Several months back, we bought our daughter a laptop with a Windows XP OS. Now, even if we wanted to pirate a version of Microsoft Office, XP’s key coding would’ve made it darned hard. So, clearly, the only honorable thing was buy Office. Having a dial up connection at the time, we consistently timed out before being able to convert the trial version to permanent. Finally we paid our $149 and had Microsoft mail us a CD.
Fast forward. We just bought another laptop with XP and went broadband. When the time came for the trial version of Office to run out on the new laptop, we called Microsoft to see if we could use the same code key my daughter used to convert her Microsoft Office. I was guessing that Bill Gates was going to make us buy Office a second time. Still, it was worth a phone call to save $149.
The Microsoft representative explained Microsoft didn’t support trial versions of its products and gave us the number for License Technologies Group, the company that did. (Bet you didn’t know that.)
While I was trying to get through, my wife read the back cover of the Office CD. Hidden in plain sight, it stated the license covered downloading Office on three(3) machines per residence.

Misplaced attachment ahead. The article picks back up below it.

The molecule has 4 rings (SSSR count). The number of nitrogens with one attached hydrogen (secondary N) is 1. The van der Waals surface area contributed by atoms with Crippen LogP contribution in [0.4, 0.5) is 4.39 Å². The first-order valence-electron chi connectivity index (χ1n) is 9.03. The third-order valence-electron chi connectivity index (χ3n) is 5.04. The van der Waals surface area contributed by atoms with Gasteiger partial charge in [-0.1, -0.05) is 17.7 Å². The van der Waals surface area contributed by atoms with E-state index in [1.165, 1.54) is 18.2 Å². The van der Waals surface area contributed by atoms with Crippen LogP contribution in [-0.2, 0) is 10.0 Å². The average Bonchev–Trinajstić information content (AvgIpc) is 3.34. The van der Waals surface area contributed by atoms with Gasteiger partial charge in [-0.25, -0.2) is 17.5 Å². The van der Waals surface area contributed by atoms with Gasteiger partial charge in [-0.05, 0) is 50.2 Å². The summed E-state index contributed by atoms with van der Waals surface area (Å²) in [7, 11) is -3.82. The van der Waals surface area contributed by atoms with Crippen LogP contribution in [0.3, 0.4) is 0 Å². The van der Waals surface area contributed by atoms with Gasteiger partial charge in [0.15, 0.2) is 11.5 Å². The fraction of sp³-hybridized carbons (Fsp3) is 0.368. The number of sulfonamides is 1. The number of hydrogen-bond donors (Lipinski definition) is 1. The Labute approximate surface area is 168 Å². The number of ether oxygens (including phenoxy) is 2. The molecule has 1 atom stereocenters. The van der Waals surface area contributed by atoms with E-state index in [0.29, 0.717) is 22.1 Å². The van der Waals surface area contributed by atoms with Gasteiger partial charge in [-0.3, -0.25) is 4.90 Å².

Had we had broadband when we got my daughter’s laptop, we’d never have requested the CD and never would’ve known the license was good for three machines. And, Microsoft wasn’t eager to share that information. Would we have donated another $149 to the Bill Gates Welfare Fund? Yes. Would Microsoft have refunded it? Yes, after the next class action suit.
Today, the trial version of Norton Antivirus ran out. After what happened with Microsoft, I thought I’d check to see if my daughter’s license for her permanent version of Norton Antivirus would cover additional machines as well. The salesperson at Symantec said no, but offered to convert our trial version for $29.95. I said I’d just as soon take care of it online and hung up.
The Symantec Web site offered the same software for $34.95. I phoned Symantec again. This new salesperson I got charged us $24.95 for the exact same software — $10 less just by ordering by phone!
And all this time you thought Observations wasn’t worth the electrons it was printed on.
Don Laskin is a veteran of the advertising and public relations jungle. Reach him at email@example.com. Or give him a call at (408) 406-3574.